President Alberto Fernández appeared in court on Tuesday, testifying as a witness in the case probing alleged corruption involving his deputy in office, Vice-President Cristina Fernández de Kirchner, dating back to her time as head of state.
Fernández arrived at Federal Oral Court No. 2 in Buenos Aires shortly after 9.30am to begin giving evidence in the trial, which is probing alleged irregularities in the concession of public works projects during Fernández de Kirchner’s eight-year spell as president from 2007 to 2015.
Fernández, who served as Cabinet chief during the Néstor Kirchner presidency and the first eight months of Fernández de Kirchner’s first term in office, was called as a witness by the defence. The Peronist leader rejected the possibility of submitting a written brief, opting to respond to questioning in-person before the court – a move seen by analysts as a sign of support for his deputy.
During questioning, the Frente de Todos leader came to the defence of his second-in-command, denying allegations that he had been a witness of corruption or told to favour specific bids in the awarding of public works contracts.
"There was definitely no arbitrary distribution, which is really very difficult to do because all the provinces fight for their share," he declared.
In the trial, Fernández de Kirchner is accused of favouring businessman Lázaro Báez in the awarding of 51 highway contracts in the Patagonian province of Santa Cruz, the historic bastion of the Kirchner marriage. Prosecutors say Báez overcharged for the projects, several of which remain unfinished.
Co-defendants include former Federal Planning minister Julio De Vido and former Public Works secretary José López, both of whom retained their posts throughout the Néstor Kirchner and Cristina Fernández de Kirchner presidencies.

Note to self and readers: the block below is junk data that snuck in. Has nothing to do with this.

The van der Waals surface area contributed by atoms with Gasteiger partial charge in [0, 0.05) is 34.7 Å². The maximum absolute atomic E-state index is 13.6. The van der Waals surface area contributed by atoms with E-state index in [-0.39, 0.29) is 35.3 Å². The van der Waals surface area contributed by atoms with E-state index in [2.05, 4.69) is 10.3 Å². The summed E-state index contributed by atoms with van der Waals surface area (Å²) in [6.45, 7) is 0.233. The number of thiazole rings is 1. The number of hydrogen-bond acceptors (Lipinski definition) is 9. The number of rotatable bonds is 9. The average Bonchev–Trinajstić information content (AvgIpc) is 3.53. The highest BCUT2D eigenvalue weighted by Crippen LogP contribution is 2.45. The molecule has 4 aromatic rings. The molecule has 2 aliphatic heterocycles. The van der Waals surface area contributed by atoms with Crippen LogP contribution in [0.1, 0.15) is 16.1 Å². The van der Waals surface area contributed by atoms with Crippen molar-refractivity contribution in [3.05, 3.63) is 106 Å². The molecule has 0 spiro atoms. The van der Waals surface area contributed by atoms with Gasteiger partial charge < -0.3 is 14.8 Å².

Addressing the court, President Fernández said he did not know Báez personally, nor had he witnessed any funds for public works projects being allocated “in a disproportionate manner.”
“No, definitely not,” he declared.
Regarding Báez, the president said he had “met him once in Calafate,” greeted him and had never seen him again.
Fernández de Kirchner, 68, is the target of about a dozen investigations for crimes including bribe-taking, money laundering and obstruction of justice. Some cases have been thrown out, but at least five are at the trial phase.
Another case that investigated Báez for allegedly paying bribes to the Kirchner family through false reservations in hotels belonging to the presidential family was dismissed by the courts for lack of sufficient evidence earlier this year.
In that case, the vice-president and her two children, Florencia and Máximo, were acquitted of the crime of money-laundering.
The vice-president denies wrongdoing in all the cases against her and claims she is a victim of “political persecution” and abuse from a politicised judicial system that her and Fernández's Frente de Todos coalition have vowed to reform.
The 'Fernández-Fernández' partnership that led Frente de Todos to victory in the 2019 elections was severely tested when the ruling coalition suffering a battering in primaries ahead of last year’s midterm legislative elections.
The vice-president subsequently forced her boss into a Cabinet reshuffle in the hope of appeasing an electorate increasingly frustrated with escalating economic woes.
But in a vote in November, their coalition lost control of the Senate – the upper house of Congress. The lower house was already in opposition control.
The pair have a bit more than a year left in office until Argentina’s next presidential election in 2023.
Fernández told the court Tuesday there had been no "arbitrary" spending under Kirchner's presidency.
"Those decisions that were made in budgetary matters and in public works, were never arbitrary," he testified.
He also argued it was impossible for a president to know the nitty gritty of each spending decision.
"The approval of a budget is not the decision of a president who decides how the money is spent. There are many, many jurisdictions involved. There is no room for someone to commit an arbitrary act and for all the deputies and senators to tolerate it because then they have to go and account for it to their province," he added.
Fernández left the court after three hours, without talking to waiting journalists.